Bette foolishly marries the dreary, deadly dull and insipid Paul Henreid, just as she did in Now, Voyager. One wonders why Bette was always making these ridiculous mistakes. She's still in love with Claude, however, since she makes two lengthy visits to his bedroom within one day of her wedding to Henreid.
When she tells Rains, "it looks like you haven't been to bed," he snaps back, "That, my dear, is none of your concern any longer. Rarely has a film contained so many explicit sexual references and plot twists. When Bette visits Claude in his home while he's eating dinner, he says with devilish deliciousness, "Oh, my dear, you look ravishing. I think I'd better remain seated. High camp indeed! There's another moment after Bette's marriage to Henreid that Claude is begging her to stay with him and keep their affair going.
With a leering smile he says, "You can have us both, you know. Breen of the Hayes office was definitely asleep at the control panel when Warners pushed this baby through. The highlight of the entire movie is a hilarious scene of 7 minutes in a restaurant. Claude orders and re-orders various ridiculously rich foods and says things like, "We'd like a brook trout, not too large.
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From a good stream. He finally decides on a "woodcock! Truly, this is one of the most adroitly acted scenes in movie history and that's not hyperbole. There is an option of having additional commentary, and the fellow claims "Bette Davis allowed Mr. Rains to steal this scene. The film itself is fairly good but very dull when Henreid shows up, but you treasure this one for Claude Rains' performance. If there's been a better actor in movie history, I've never seen him.
This is a true Bette Davis special, so much to watch for Watch th wiggle, only Bette can walk this this, the ringing of hands when she gets nervous And of course the stairways Bette said she was always remembered for smoking in films, but few people notice the staurs she climbs up and don in her movies She is fast taking, cunning yet vulnerable all rolled into one. The dresses and fur coats are all there, the desperation in her voice and passion for the man she loves.
Yet best still.. This is not to be missed Since I'm collecting Claude Rains films I recently bought this video, "Deception," and viewed it today. I'd consider it one of Rains' best acting performances - so suave, always a 'bon mot' at the right moment.
One can see he thoroughly enjoyed the role he's called upon to play, executing it with a flamboyant style all his own. In particular the occasion of ordering dinner where he becomes so absorbed in the endless delicate details, he undoubtedly steals the scene with finesse. Who can top that 'tour de force'? It's a delight and one more reason to treasure this film. Also, I've grown to appreciate Bette Davis movies as I got older and feel she gives a heart-rending performance that is thoughtful and, thank goodness, not so overwrought.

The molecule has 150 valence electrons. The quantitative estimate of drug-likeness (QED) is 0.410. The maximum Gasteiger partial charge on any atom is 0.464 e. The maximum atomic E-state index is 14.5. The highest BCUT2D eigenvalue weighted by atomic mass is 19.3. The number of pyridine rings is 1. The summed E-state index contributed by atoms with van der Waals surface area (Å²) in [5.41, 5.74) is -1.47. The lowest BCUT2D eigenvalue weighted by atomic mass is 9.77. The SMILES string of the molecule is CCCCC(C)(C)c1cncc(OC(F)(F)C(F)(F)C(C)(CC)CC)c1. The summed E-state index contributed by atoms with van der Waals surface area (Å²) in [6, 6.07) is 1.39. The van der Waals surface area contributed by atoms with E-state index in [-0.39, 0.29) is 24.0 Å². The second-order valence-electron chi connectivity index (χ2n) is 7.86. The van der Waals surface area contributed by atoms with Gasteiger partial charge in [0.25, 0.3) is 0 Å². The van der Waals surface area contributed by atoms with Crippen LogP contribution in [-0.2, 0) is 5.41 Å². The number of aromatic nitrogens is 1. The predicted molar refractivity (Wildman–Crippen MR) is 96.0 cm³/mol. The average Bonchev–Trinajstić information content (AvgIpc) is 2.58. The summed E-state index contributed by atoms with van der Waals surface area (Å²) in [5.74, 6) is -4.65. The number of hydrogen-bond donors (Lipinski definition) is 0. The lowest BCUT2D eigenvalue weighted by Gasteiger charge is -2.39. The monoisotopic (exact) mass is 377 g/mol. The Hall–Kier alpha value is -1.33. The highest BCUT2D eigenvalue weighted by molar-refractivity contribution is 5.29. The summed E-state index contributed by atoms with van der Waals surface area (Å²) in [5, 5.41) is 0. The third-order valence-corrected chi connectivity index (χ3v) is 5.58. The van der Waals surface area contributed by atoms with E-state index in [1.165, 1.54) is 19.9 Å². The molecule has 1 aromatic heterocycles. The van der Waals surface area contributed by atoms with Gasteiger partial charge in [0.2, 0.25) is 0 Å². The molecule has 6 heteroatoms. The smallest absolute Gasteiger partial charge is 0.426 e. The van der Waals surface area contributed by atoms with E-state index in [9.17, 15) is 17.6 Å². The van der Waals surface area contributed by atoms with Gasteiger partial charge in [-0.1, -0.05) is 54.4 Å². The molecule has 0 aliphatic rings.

Yes I agree the sound track of the music is at times shaky but perhaps that can be improved upon some day. Paul Henreid provides a creditable rendering of his role as the love interest and suspicious husband but in my opinion he cannot keep up with the other two dynamic actors.
And forget about uncompromising unkind critics; after all, Jan Sibelius once said, "Who ever built a monument to a critic? Bucs 8 August Speaking this line is the only time that Claude Rains shows his true feeling for Bette Davis in this overwrought but oh so enjoyable film. Rains, playing a vitriolic maestro, has the time of his life with this role as he spits venom all over the set.
Even Davis has a hard time holding her own with this old pro, who was a favorite co-star of hers. The plot of this film has been repeated already in these boards; suffice it to say, Bette is petrified that Rains will spill the beans on their long affair to her new husband Paul Henried. Nobody could be as naive as Henreid when he finds Davis living in a fantastic loft apartment surrounded by art treasure and furs and not suspect something beyond her explanation that she "takes pupils" for music instruction. She piles one lie upon another until the chickens come home to roost and Rains, rejected and highly ticked off, threatens to tell all to the innocent and obviously stupid husband.
Murder then ensues. Claude Rains is the only actor who could have played the part of the maestro without looking like a total ham. He was such an elegant actor who swept all his co-stars off the screen and this role was one of the highlights in his long career. Frankly, I don't apologize for loving this overblown soap opera!!!! As I sat down to watch "Deception" for the first time some years ago, my mother, who was a huge Betty Davis fan, nonetheless said Claude Rains' performance in this film blew Davis' out of the water. I had my doubts about the accuracy of that comment, but from the moment Rains makes his first appearance my doubts were dispelled and it was clear which of these players was going to leave me slack-jawed with appreciation of the enormity of their talent.
It has been noted by others how strong Rains' performance is. No matter--it cannot be stated too often. His acting here has the force of a hurricane, obliterating the relatively flimsy acting of his peers. Claude Rains is one of the greatest actors ever to step in front of the camera, yet except for his performance in "Casablanca", he would be virtually unknown today. He was much, much more than the performer that gave us that memorably dapper chief of police.
He was a notorious scene stealer, filling the molds of his cinematic characters so completely it is virtually impossible to think of another actor in his place. In this film, several times I felt the plot sinking under the weight of its overwrought script and a number of laughable implausibilities. Fortunately, Mr. Rains was always there to right the ship. His character is all arrogance, insufferably backed up with prodigious talent, a powerful intellect, and a razor sharp wit which he uses without qualm to taunt or torture those around him.
PSYC As one Canadian Supreme Court Justice explained, determining who is telling the truth involves a number of factors. Which is NOT one of the factors? According to research completed by Bond and DePaulo , people's ability to distinguish lies was noted as: A only slightly better than chance. B better if the liar was given more time to prepare. C not improved by being able to witness the same liar also telling the truth.